…psyche is the life of our aesthetic responses – that sense of taste in relation with things, that thrill or pain, disgust or expansion of breast; these primordial aesthetic reactions of the heart are soul itself speaking.” (hillman, thought of the heart, p39)
Actually, I’m not all that sure that Aphrodite or Psyche can be ‘found’. Not that its impossible to know them, only that the ‘searching’ may be fruitless – because they’re experiences of the senses and the emotional body, and in as much perhaps only need to be recognised as and when they arise.
When we feel something and the thought ‘beautiful’ surfaces, where is it is any of it surfacing from, but within? Aphrodite is surely a necessary part of our inner workings, as much as is needed in the outer, physical cosmos.Thomas Moore writes about Aphrodite ‘rising from the sea’ as per her creation myth – and this is very apt. Beauty originates from the unknown depths; rises through the body, catches in the throat, takes away breath, and puts a blindfold on one’s other faculties.
Oh, I’m just musing – waxing poetic. There’s no better subject to do it on.
Yes, Aphrodite is more than Beauty, but as a starting place, we can’t do better. If there were a map of the human cosmos, Beauty might be found were land meets water, and the unconscious meets lived experience. Beyond there is Pleasure and then Desire, past mountains where warm breezes blow and earth’s fires burn with melted ores spill over into green forests.
I have to believe that until we can get in touch with our inner beauty, our inner Aphrodite, we are closed off to a whole realm of sense and taste – and life. The beach will be closed, so to speak, forget the volcanic springs, the river mouth, the forest.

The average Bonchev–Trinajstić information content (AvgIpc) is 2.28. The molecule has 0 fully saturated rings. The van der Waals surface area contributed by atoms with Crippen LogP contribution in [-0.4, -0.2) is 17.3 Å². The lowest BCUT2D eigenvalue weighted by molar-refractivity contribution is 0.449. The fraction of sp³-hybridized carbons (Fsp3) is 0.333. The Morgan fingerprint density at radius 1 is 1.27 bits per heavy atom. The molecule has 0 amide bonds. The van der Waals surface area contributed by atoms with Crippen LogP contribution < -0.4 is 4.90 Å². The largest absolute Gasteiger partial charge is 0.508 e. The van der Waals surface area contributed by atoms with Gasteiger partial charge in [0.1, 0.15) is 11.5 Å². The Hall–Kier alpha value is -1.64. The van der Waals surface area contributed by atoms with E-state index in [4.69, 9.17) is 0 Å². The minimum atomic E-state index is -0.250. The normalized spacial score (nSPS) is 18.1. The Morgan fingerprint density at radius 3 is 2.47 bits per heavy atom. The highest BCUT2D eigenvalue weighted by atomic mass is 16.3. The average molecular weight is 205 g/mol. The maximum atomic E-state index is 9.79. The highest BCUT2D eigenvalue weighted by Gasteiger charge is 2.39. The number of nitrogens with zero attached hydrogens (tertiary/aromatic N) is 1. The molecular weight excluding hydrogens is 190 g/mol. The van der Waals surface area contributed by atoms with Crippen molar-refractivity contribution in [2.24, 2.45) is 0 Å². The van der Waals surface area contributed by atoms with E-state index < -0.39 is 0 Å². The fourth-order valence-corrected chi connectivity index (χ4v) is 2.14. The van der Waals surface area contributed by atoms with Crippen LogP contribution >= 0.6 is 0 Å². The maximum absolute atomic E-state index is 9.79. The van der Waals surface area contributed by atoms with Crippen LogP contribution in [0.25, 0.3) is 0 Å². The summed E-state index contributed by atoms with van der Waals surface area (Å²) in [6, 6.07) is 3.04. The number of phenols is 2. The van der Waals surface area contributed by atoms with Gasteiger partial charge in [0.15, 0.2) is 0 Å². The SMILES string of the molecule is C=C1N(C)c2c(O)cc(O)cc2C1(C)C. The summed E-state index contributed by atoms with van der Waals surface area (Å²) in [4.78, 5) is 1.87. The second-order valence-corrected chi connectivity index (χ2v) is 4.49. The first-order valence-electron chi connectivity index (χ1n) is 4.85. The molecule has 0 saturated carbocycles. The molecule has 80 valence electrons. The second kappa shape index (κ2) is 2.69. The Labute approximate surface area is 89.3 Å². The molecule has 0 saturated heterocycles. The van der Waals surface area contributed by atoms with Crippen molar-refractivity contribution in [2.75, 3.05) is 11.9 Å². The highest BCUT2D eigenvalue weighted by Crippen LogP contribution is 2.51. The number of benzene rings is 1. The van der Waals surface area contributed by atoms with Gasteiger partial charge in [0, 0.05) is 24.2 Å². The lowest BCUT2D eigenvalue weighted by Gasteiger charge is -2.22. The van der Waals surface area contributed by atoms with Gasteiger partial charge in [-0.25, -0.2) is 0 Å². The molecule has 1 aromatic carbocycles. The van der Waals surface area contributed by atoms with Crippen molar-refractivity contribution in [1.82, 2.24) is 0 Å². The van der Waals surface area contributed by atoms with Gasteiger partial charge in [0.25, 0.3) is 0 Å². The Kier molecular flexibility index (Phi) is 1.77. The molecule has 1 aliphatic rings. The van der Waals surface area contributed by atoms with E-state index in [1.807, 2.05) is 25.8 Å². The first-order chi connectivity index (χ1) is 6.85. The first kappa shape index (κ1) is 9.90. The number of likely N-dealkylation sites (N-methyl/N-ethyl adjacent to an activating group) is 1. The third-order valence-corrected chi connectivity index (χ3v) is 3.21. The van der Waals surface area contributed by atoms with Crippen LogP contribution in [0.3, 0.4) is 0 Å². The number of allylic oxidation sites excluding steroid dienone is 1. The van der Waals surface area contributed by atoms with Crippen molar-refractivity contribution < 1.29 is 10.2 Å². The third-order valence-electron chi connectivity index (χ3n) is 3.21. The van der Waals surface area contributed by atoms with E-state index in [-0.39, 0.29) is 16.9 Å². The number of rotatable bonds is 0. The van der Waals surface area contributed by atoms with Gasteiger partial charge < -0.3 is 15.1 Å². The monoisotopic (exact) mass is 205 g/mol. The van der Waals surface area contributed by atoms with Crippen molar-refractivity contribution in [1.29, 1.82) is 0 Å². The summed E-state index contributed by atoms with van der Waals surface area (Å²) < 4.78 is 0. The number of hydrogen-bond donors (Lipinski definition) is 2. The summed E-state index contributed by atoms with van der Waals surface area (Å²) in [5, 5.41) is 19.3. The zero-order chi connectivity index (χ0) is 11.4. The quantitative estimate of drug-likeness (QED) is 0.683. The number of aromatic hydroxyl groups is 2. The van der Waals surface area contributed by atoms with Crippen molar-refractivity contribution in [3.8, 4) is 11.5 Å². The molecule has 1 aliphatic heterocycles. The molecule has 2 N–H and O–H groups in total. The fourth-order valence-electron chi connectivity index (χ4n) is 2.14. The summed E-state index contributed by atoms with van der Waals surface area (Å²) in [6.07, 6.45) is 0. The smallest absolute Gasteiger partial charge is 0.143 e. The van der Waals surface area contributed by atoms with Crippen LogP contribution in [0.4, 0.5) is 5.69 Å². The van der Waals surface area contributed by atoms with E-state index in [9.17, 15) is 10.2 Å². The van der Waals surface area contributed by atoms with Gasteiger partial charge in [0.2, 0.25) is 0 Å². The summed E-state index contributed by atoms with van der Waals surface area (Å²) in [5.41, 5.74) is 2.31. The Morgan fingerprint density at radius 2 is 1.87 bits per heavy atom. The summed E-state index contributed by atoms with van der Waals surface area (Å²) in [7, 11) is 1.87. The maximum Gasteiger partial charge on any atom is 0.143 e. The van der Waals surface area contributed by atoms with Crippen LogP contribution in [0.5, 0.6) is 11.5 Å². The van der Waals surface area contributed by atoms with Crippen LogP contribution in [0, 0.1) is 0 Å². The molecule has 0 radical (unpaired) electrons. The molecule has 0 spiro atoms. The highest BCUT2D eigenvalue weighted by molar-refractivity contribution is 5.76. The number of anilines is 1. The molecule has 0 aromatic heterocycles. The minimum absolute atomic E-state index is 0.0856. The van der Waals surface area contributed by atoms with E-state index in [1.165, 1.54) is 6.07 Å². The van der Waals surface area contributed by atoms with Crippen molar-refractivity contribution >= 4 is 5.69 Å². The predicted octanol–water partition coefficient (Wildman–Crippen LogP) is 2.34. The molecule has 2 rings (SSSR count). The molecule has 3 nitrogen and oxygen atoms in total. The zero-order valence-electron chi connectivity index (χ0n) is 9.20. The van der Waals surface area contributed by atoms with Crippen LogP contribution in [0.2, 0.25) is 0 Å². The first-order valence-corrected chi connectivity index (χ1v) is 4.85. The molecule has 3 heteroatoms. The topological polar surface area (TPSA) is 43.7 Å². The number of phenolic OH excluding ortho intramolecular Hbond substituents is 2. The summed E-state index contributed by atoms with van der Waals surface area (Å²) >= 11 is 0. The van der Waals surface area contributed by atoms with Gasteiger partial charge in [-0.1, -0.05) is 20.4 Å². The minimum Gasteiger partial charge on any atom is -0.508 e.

I took life drawing classes at the School of Art; enrolled in the course without really thinking about it and realised with horror on the first day that life drawing involves drawing naked people. Naked people!
For an ex ballet dancer the idea of physical ‘imperfection’ (that is, anything less than the ideal ballet dancer’s body) is hard to, er, well, stomach.
After a while it became clear to me the ‘imperfect’ bodies – people – had a beauty of their own that had nothing to do with any ideals of mine. It’s as though looking without ego – and nothing is better for stripping away ego than doing something so new, in the presence of a naked person no less – gives a new perspective on form.
Hillman calls for us all to practice that which the classical texts call notitia – seeing and imagining through the heart. Its about looking – really looking – and seeing things, not our ideas of things. Its allowing without describing.
Its like seeing through childs eyes – before Old Mother Bone Maker comes along and names everything, defining and setting in stone the world around us. Before being taught that this is ‘self’ and this is ‘other’ – when, without knowing what things are, everything is amazing and interesting, and there’s no difference between ‘it’ and ‘me’.
Its an old cliche; beauty is in the eye of the beholder – but its the eyes of soul that are calling it, because like calls unto like. This is a truth that takes practice to realise.